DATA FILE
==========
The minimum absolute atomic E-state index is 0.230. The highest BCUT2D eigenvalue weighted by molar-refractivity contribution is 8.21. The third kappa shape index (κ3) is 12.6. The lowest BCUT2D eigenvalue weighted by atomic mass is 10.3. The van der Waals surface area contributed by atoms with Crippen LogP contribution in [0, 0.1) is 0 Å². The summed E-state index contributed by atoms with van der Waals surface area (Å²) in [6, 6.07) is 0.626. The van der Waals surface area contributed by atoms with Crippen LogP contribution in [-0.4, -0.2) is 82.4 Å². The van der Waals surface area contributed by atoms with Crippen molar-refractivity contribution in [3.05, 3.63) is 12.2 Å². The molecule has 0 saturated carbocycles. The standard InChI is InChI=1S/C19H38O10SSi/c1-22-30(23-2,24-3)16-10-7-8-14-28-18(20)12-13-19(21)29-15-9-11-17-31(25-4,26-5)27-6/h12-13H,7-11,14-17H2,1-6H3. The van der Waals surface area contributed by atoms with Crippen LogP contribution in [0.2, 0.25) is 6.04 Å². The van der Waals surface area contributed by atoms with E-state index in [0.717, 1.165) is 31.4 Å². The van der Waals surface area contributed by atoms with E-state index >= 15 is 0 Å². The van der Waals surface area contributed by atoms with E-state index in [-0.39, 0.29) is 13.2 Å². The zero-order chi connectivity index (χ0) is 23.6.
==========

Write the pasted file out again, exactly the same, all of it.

The minimum absolute atomic E-state index is 0.230. The highest BCUT2D eigenvalue weighted by molar-refractivity contribution is 8.21. The third kappa shape index (κ3) is 12.6. The lowest BCUT2D eigenvalue weighted by atomic mass is 10.3. The van der Waals surface area contributed by atoms with Crippen LogP contribution in [0, 0.1) is 0 Å². The summed E-state index contributed by atoms with van der Waals surface area (Å²) in [6, 6.07) is 0.626. The van der Waals surface area contributed by atoms with Crippen LogP contribution in [-0.4, -0.2) is 82.4 Å². The van der Waals surface area contributed by atoms with Crippen molar-refractivity contribution in [3.05, 3.63) is 12.2 Å². The molecule has 0 saturated carbocycles. The standard InChI is InChI=1S/C19H38O10SSi/c1-22-30(23-2,24-3)16-10-7-8-14-28-18(20)12-13-19(21)29-15-9-11-17-31(25-4,26-5)27-6/h12-13H,7-11,14-17H2,1-6H3. The van der Waals surface area contributed by atoms with Crippen LogP contribution in [0.2, 0.25) is 6.04 Å². The van der Waals surface area contributed by atoms with E-state index in [0.717, 1.165) is 31.4 Å². The van der Waals surface area contributed by atoms with E-state index >= 15 is 0 Å². The van der Waals surface area contributed by atoms with E-state index in [-0.39, 0.29) is 13.2 Å². The zero-order chi connectivity index (χ0) is 23.6.